- DHSC setting up framework for NHS capital spending
- Framework is key to government’s pledge to build “40 new hospitals”
- Heat is on us to deliver, says NHS estates chief
Billions of pounds of NHS capital is set to flow through a new national framework as part of the government’s drive to deliver “40 new hospitals” by 2030.
Next month, the Department of Health and Social Care is expected to launch a procurement drive to find the construction companies which will be tasked with delivering one of Boris Johnson’s flagship policies.
The announcement will come six months after the government published its Health Infrastructure Plan. This involved the award of £2.7bn to deliver six schemes and a further £100m of seed funding to work up 34 building schemes at another 27 trusts.
Previously, many NHS trusts used the DHSC’s P22 framework to choose from six construction companies to deliver their capital projects. However, this framework expires in September, and the new framework — called Procure 2020 — will replace it. The DHSC estimates the framework will see more than £20bn of spending during its six-year life, according to a procurement notice published by the body.
There will be two national lots: one for projects costing between £25m and £100m, and one for those costing more than £100m. The latter is expected to be the purchasing route for the trusts allocated capital in the HIP. These projects are anticipated to cost between £350m and £650m.
Additionally, HSJ can reveal the DHSC intends to take a more regional approach to smaller capital projects such as refurbishments. According to a webinar for suppliers, hosted by DHSC last month, officials are planning a third lot which will be split into four regional categories covering the North, Midlands, London and the South. This will be used to select contractors for projects with a capital cost of up to £25m, enabling smaller companies to qualify.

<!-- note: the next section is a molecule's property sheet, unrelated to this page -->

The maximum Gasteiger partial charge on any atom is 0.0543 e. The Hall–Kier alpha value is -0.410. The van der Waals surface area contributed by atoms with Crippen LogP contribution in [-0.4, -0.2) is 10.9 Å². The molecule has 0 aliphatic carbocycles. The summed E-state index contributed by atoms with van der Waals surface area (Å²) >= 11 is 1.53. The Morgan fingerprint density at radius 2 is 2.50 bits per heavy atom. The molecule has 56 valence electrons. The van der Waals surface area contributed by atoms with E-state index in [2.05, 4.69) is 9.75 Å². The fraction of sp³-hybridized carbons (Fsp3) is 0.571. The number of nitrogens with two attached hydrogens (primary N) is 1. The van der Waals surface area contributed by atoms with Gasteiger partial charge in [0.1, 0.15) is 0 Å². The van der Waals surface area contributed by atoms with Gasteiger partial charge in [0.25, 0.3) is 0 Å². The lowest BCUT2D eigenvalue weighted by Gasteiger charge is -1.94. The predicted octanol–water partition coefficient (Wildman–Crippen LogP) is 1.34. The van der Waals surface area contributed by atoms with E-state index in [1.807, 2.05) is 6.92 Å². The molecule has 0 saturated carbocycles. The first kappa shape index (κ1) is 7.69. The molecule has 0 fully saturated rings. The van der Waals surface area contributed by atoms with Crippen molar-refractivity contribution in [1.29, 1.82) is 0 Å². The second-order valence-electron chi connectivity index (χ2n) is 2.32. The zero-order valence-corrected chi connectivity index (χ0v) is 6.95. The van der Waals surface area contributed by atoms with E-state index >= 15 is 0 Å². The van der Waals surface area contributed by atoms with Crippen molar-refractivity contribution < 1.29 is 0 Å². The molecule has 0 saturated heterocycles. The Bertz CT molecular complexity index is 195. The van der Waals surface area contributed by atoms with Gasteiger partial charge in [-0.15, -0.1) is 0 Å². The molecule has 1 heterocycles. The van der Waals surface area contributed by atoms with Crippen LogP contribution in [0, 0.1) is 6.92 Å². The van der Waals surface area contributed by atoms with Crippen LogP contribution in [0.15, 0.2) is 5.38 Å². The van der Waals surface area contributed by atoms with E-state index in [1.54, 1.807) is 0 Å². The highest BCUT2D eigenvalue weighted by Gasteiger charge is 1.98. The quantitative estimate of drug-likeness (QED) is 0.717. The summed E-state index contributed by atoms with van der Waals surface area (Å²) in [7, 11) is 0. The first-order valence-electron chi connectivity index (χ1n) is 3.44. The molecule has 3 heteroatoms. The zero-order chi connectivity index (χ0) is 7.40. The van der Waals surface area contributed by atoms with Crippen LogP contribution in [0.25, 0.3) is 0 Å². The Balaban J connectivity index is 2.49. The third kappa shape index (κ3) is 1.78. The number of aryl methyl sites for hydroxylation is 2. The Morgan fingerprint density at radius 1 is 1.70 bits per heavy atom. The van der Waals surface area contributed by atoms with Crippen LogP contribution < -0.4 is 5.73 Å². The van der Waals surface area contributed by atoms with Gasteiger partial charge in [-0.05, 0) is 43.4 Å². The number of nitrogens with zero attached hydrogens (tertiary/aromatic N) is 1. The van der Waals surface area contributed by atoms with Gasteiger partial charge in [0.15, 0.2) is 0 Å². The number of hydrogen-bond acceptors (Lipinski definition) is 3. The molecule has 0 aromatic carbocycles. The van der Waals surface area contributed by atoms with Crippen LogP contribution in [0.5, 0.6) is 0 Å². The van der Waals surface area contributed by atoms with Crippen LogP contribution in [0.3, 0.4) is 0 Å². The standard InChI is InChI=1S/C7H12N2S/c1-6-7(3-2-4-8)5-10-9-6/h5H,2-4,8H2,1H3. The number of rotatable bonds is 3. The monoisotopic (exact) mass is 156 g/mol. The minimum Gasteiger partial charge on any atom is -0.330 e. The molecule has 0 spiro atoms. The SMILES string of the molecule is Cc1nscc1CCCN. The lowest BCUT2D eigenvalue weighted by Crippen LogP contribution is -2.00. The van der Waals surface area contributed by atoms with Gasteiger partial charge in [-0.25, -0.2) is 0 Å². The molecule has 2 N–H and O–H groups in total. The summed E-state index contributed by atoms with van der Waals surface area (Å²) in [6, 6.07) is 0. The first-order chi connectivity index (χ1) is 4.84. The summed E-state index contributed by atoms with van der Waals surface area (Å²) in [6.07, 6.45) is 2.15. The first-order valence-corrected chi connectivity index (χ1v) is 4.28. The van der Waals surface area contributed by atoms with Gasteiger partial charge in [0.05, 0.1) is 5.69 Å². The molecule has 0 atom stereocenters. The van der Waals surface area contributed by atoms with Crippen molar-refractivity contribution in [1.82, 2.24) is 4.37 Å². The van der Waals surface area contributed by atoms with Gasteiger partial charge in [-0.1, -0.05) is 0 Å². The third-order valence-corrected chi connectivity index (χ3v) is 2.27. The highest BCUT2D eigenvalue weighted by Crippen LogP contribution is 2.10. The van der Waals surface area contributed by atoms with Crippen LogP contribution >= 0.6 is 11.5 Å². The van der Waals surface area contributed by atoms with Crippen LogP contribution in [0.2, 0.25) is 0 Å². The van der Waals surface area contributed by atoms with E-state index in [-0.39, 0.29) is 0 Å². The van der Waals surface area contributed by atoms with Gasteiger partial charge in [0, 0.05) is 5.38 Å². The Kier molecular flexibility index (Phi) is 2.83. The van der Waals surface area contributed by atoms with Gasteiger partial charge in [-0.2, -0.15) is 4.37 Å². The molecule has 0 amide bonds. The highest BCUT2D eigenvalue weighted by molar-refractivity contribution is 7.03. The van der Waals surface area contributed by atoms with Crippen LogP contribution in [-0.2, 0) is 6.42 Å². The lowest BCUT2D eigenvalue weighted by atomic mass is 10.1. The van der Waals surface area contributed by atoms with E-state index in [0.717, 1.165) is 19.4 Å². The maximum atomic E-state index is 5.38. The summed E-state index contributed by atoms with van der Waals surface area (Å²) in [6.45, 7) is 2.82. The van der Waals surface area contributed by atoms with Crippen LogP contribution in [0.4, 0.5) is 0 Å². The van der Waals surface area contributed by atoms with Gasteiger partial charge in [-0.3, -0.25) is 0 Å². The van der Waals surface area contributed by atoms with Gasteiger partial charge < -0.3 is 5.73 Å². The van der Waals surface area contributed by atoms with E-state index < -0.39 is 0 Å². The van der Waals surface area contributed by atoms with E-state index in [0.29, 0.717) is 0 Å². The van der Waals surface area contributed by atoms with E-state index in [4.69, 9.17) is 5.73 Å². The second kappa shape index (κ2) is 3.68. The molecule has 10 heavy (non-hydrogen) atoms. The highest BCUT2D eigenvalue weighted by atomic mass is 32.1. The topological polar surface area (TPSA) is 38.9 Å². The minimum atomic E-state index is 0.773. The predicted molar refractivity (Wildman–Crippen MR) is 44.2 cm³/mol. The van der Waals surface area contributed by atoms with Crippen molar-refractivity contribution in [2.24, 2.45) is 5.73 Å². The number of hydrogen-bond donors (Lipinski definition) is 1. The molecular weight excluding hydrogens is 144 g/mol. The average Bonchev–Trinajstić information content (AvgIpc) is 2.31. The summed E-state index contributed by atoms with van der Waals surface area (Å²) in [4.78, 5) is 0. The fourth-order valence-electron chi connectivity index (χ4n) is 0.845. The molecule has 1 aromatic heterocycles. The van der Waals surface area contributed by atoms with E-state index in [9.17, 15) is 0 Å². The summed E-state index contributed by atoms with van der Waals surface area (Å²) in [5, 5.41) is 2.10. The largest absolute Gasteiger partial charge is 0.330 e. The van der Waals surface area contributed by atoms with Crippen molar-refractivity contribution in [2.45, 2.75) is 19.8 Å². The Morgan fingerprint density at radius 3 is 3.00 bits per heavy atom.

Between six and 10 suppliers will be selected for each of two national and four regional lots.
The DHSC anticipates selecting suppliers for the framework in July. Six suppliers — Bam Construction, Galliford Try HPS, Graham Construction, Integrated Health Projects, Interserve Construction, and Kier Health — are on the current framework. The new framework will go live on 1 October.
Speaking on the webinar, NHS England/Improvement head of estates Simon Corben said there would be “10 years of intense build across the NHS and we must deliver on time”.
“The demand on us to deliver the vast majority of the committed capital by 2030 is significant, and we’re already feeling the heat from the administration to ensure we’re running at pace,” he said.
He added sustainability was “high on the agenda” and achieving net zero carbon objectives would be a “core component of how we approach the projects”. According to Mr Corben, the NHS roughly accounts for 29 per cent of the government’s carbon footprint.
The DHSC was approached for comment.
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Department of Health and Social Care prior information notice; Department of Health and Social Care webinar